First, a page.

Sales for holiday season 2002 were flat compared to last year, according to ICSC’s survey of non-anchor stores at 58 U.S. malls released this week.
Shoppers were out in full force on Black Friday, but after that, traffic slowed down until the week before Christmas, when sales were up 3.4 percent over 2001. Unfortunately, last minute purchases were not enough to compensate for the season’s slow start. ICSC director of research Michael Baker blamed a weak economy and geopolitical concerns as factors that put a damper on spending, rather than the lack of fashion newness many Wall Street analysts have blamed.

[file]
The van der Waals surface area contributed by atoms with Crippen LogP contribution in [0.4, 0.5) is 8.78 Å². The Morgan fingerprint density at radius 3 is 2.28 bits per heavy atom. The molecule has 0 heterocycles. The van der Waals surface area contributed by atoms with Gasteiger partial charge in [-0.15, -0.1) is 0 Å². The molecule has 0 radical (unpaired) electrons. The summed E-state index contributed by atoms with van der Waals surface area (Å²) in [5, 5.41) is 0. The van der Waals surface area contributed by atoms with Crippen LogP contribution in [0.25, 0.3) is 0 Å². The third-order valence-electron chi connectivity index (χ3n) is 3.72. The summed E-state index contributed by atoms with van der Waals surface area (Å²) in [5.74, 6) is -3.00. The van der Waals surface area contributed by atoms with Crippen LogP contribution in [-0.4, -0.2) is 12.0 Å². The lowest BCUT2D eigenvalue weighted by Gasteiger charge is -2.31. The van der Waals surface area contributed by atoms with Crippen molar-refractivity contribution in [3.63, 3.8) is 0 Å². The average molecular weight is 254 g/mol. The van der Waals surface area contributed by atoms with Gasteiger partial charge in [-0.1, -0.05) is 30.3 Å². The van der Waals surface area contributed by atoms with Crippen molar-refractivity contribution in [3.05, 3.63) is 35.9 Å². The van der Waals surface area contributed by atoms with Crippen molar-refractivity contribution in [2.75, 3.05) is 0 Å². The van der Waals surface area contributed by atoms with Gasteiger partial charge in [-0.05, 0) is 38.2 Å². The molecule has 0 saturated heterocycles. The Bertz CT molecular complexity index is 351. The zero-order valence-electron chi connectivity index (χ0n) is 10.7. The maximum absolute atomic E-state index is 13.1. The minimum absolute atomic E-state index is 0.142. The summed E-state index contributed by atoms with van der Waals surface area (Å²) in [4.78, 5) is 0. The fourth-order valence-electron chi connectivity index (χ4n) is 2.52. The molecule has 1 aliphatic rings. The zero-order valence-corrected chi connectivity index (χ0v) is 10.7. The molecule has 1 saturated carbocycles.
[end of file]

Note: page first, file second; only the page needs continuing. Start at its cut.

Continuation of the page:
Some other findings from the survey, which did not include department stores or discounters:
o The best performing merchandise category was home furnishings, which posted a 7 percent gain over 2001. Music, video and home entertainment sales declined the most, down 8 percent from 2001. According to Salomon Smith Barney analyst Jonathan Litt, the decline was due to the "anniversarying" of new gaming systems such as Xbox that were top sellers in 2001, and a lack of new hot products to replace them.
o Bigger ticket items did not sell well, while lower-priced accessory items performed better in all merchandise categories.
o On a regional basis, the South saw the biggest sales growth, up 1.4 percent over 2001. The Midwest posted the most disappointing sales, with a decline of 3.6 percent from 2001.